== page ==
14ymedio, Havana, April 12, 2019 — Congolese students who staged a protest this week in Havana have apologized to Cuba in a statement posted on Facebook on Thursday. The declaration comes a few days after a major clampdown on the protesters by the island’s police and military.
The African students joined together on the social network under the heading “Je Ne Rentre Pas Sans Mon Diplome” (I Won’t Go Home without My Diploma). In the post they explained that they do not hold Cuban authorities responsible for the non-payment of their stipends. Instead, the Congolese students blame their own government for the twenty-seven month delay in payment.
“We wholeheartedly extend to the Cuban people our sincere apologies for the inconveniences and misunderstandings caused by comments and photos published on this page,” wrote the students, who were part of a peaceful protest at the Salvador Allende School of Medicine in Altahabana.
The statement, which was immediately picked up by the island’s official press, explains that the students’ motivation in calling the strike was not to criticize Cuba. The sole intention, they explained, was to “draw attention and stir the conscience of Congolese authorities.”
The students denounced their country for abandoning them “without the sligtest remorse” to the care of the Cubans. They added, “During last twenty-seven dark months we could only count on the support of Cuba and, in some cases, our families.”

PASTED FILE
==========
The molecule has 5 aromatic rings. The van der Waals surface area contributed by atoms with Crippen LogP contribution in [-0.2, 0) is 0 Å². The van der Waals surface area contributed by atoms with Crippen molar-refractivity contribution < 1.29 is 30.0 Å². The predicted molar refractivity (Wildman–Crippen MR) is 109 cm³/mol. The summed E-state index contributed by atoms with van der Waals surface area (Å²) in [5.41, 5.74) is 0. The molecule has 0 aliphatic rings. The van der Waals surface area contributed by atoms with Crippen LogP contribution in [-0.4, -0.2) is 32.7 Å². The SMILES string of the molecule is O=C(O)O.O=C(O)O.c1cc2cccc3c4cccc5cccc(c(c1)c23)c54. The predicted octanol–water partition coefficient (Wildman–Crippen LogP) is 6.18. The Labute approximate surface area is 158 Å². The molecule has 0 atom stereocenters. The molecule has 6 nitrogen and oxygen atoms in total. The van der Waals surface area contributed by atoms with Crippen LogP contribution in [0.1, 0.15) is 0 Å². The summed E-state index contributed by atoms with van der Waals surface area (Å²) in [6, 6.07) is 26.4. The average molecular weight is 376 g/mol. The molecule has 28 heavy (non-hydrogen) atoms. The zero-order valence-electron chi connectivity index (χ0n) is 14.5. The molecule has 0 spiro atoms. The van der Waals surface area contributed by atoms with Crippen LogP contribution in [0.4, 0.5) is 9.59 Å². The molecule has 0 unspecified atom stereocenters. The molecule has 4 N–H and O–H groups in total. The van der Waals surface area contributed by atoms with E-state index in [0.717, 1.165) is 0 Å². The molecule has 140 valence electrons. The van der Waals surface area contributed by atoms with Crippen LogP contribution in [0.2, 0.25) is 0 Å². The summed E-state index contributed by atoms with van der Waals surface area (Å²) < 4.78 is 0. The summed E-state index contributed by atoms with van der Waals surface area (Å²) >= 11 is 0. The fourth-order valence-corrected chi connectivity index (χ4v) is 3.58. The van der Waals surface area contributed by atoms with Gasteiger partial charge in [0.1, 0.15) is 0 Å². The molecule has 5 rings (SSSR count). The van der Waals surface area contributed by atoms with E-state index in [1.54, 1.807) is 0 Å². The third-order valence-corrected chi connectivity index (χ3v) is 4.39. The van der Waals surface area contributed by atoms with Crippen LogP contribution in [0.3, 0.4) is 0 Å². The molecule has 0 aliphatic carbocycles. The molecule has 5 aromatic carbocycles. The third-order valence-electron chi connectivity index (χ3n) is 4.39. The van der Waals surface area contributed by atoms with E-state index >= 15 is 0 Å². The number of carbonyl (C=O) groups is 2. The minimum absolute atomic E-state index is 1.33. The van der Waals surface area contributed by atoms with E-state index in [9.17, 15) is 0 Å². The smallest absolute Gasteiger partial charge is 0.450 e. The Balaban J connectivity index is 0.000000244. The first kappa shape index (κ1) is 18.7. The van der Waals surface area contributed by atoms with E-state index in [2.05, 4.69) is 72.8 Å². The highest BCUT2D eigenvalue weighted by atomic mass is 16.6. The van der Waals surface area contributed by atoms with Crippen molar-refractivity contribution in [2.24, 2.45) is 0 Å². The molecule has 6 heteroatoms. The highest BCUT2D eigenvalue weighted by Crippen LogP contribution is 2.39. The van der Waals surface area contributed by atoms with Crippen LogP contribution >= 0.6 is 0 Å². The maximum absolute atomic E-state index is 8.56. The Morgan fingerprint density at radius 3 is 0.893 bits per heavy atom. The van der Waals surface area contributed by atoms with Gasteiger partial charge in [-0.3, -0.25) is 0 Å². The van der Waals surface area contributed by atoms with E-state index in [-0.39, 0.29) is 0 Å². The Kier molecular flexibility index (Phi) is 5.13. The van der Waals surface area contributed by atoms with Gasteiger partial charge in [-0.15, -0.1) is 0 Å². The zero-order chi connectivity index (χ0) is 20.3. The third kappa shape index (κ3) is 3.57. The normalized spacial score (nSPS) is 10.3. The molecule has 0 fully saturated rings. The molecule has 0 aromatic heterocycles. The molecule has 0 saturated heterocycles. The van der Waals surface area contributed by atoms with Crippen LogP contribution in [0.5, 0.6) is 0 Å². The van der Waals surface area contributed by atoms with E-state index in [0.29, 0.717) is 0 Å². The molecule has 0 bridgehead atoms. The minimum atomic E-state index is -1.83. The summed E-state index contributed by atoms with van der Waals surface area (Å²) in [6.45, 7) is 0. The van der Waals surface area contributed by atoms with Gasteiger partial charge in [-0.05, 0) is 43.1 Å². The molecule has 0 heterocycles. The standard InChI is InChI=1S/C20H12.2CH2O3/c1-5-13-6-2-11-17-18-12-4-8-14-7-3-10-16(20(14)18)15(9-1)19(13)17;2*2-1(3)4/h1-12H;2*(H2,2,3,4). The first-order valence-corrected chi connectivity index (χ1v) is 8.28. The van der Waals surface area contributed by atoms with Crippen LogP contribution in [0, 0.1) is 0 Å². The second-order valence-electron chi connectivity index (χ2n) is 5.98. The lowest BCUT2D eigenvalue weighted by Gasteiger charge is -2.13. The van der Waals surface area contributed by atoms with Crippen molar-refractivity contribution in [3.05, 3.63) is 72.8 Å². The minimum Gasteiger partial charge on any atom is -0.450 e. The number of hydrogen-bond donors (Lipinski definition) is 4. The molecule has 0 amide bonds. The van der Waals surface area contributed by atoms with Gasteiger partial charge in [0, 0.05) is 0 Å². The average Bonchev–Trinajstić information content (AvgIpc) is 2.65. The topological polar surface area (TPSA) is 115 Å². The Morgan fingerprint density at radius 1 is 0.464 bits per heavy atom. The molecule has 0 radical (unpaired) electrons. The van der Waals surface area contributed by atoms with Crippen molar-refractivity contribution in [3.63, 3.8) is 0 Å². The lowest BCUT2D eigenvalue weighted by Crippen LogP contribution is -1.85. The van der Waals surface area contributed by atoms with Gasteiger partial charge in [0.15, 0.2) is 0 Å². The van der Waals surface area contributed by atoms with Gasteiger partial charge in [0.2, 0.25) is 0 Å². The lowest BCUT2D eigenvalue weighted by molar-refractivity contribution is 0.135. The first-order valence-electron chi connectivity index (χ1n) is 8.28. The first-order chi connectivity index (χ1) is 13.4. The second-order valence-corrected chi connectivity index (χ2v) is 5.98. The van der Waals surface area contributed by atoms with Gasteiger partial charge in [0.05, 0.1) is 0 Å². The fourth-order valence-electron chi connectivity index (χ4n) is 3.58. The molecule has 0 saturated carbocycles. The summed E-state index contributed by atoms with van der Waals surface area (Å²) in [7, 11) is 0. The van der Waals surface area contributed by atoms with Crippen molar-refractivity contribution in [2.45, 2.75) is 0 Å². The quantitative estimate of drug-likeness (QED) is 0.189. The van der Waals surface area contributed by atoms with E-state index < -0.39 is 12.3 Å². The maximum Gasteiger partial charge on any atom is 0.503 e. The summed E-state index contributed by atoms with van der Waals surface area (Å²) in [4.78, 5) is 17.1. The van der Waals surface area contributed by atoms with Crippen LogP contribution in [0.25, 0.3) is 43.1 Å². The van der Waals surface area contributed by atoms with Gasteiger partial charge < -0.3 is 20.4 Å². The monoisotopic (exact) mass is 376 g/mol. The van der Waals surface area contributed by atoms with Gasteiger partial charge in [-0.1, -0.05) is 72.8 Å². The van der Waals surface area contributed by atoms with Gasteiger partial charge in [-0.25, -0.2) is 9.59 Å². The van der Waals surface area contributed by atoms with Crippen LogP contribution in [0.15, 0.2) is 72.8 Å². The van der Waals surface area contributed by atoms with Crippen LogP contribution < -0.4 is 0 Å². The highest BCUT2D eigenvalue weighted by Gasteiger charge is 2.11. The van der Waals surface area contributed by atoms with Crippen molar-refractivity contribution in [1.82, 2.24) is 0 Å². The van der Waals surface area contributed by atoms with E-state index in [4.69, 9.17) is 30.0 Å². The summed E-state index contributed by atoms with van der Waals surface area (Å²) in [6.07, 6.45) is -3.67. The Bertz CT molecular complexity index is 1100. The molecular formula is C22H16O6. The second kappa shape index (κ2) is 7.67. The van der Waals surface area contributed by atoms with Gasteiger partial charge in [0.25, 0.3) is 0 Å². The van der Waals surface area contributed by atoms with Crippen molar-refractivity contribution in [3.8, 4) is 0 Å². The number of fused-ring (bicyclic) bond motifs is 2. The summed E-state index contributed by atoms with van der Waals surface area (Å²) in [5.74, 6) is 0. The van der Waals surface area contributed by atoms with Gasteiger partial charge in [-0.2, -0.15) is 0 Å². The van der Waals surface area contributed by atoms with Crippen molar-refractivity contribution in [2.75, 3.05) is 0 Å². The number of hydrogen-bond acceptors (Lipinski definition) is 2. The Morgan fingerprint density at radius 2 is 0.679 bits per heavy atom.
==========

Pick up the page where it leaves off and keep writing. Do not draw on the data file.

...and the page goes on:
Missing, however, was any mention of the repeated criticisms some of them had made about the medical school’s bad food and poor living conditions.
Cubadebate, an official online media outlet that published the Congolese students’ letter, took the opportunity to attack what it considered to be a “political manipulation” of the issue.
Though initially there was no reporting on the student protest in front of the embassy of the Democratic Republic of Congo in Havana, the news site claimed the incident on the university campus last Monday was twisted to “damage the image of the Revolution.”
“It is difficult for us to watch our words being taken out of their initial and true context by some people to serve selfish and defamatory ambitions against the Cuban people,” the students wrote in their letter.
Videos were posted that same Monday afternoon showing uniformed officers from the National Revolutionary Police as well as from other special units barging into the medical school to restore order. In a brief statement explaining what happened, the Ministry of Public Health said it would not tolerate such “lack of discipline.”
In their letter on Thursday the Congolese students noted they were seeking to “restore the truth and dispel any misunderstanding.” They added, “We say to the enemies of Cuba who distort our words, ’We are never going to be the weapon you use to destroy this beautiful country.’”
They went on to say, “Since our arrival on the island Cuban authorities, whenever possible, have put at our disposal whatever they had… We are not the the enemies of the Cuban people. On the contrary. We are and always will be their most faithful allies.” They added, “Just as we have risen up to defend our rights, so will we, whenever necessary, do the same to defend the honor and reputation of the Cuban people.
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